Skilled migrants earning under £35,000 to be deprived settlement

Skilled migrants will only qualify for Indefinite Leave to Remain (ILR), also known as settlement, in the future if they are earning a minimum salary. The Home Secretary has announced the plan as a move towards creating a temporary migrant workforce in the UK.

The new rules will mean that any skilled worker who has been in the UK for five years will now need to earn at least £35,000 per annum in order to qualify for ILR. It is expected that there will be some exceptions to the limit, including a lower earnings threshold for jobs in shortage or at PhD level.

Temporary permission to enter and remain in the UK will also be capped at 6 years, to reduce access to ILR through the long-residence channel (after 10 years in the UK).

The changes in settlement rights will also include a new rule removing the rights of overseas nannies, cooks and other domestic workers to settle in Britain after five years. In 2010, 15,700 visas were issued to foreign domestic workers from outside Europe. The new rules mean that in future they will only be able to work for foreign visitors and their period in Britain will be restricted to six months.

Exemptions

In his press release on the UKBA website the Immigration Minister, Damian Green, provided these clarifications about who will be exempt from the salary requirement:

  • those who enter as PhD-level scientists and researchers who will not have to meet the £35,000 minimum salary threshold
  • make all workers in shortage occupation jobs (currently including specialist nurses, teachers and social workers) exempt from the minimum settlement salary threshold of £35,000
He also took the opportunity to make other general statements about the government’s forthcoming plans for the settlement system:
  • the UKBA will continue to provide a direct route to settlement for investors, entrepreneurs and exceptionally talented migrants under Tier 1
  • The UKBA will continue to provide a route to settlement for the best Tier 2 migrants, if they meet a minimum salary threshold of £35,000.
  • Tier 2 migrants will be allowed to extend their temporary permission to stay in the UK up to maximum of 6 years, and introduce a 12-month ‘cooling off’ period
  • The UKBA will retain a route for overseas domestic workers in private households, but only when accompanying a visitor and limited to 6 months’ stay with no right to change employer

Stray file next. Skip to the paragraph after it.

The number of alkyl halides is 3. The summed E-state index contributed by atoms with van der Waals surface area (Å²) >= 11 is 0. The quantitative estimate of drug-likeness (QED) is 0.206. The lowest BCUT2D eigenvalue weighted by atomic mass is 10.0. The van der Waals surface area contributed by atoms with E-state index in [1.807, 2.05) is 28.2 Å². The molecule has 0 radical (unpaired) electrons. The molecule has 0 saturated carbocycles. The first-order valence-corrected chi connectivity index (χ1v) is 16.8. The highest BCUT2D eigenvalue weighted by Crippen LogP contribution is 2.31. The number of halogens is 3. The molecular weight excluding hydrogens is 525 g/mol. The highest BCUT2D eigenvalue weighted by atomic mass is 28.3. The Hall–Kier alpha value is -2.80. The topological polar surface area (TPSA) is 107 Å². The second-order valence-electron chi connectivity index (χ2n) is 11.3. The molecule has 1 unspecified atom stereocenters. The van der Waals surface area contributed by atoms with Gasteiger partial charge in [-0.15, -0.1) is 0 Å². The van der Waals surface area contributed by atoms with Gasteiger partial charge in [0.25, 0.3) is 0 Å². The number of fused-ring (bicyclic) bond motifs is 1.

• The UKBA will retain the current route of entry for private servants in diplomatic households under Tier 5 (Temporary worker - International agreement), with a maximum stay of 5 years and no ability to change employer or to settle

The change to the rules has been announced the day after it was revealed that the cap on the number of Tier 2 visas introduced last April has been undersubscribed with only 10,000 out of 21,700 places being taken. However, the reason that this cap is undersubscribed is because many migrants - nearly 8,000 more in the last 12 months - are now coming to the UK through intra-company transfer visas.

The announcement separating settlement from skilled migration has been hinted at over previous months, and was the subject of a report published by the Migration Advisory Committee (MAC) in November 2011.

The migration advisory committee has estimated that the current level of 60,000 skilled workers settling in Britain each year could be reduced to 20,000 by adopting a £35,000 earnings limit.

Is the threshold right?

In the report the MAC proposed a salary threshold of between £31,000 and £49,000 for skilled migrants hoping to apply for settlement. This means that the Home Secretary’s chosen barrier of £35,000 - whilst still considerably above the national average wage of around £26,000 - is at the lower end of this range.

However, it is also important to note that the MAC published their report in response to very specific questions from the government. The government did not ask what would be best for Tier 2 of the points based system, or the UK. Instead the government asked the following questions: ‘What would be the economic effects of restricting or removing settlement rights in Tiers 1 and 2’ and ‘which economic criteria could be used to identify the most economically important Tier 2 migrants for settlement?’

Matt Cavanagh of the think tank the Institute of Public Policy Research said to the Guardian, ‘Ministers accept that our economy needs skilled migrants to come and work at levels below £35,000 a year, but have decided that even if they work hard, pay their taxes, and play by the rules, they will be forced to go home after five years’.

‘This makes no sense in economic terms, will cause big problems for employers, and is unfair on individual migrants. It could also discourage the “brightest and best” from coming here in the first place. The majority of working migrants don’t stay permanently anyway, but they value the option, and if Britain no longer offers it, they may go elsewhere.’

‘“Guestworker” policies, such as those applied in Germany in the 1970s and 1980s, were notoriously unworkable,’ he said. ‘The pattern is always the same: the policy is quietly abandoned when it becomes clear that there is no way to enforce the new rules.’ He said instead of removing settlement rights it would make more sense to provide financial incentives for migrants to return home.


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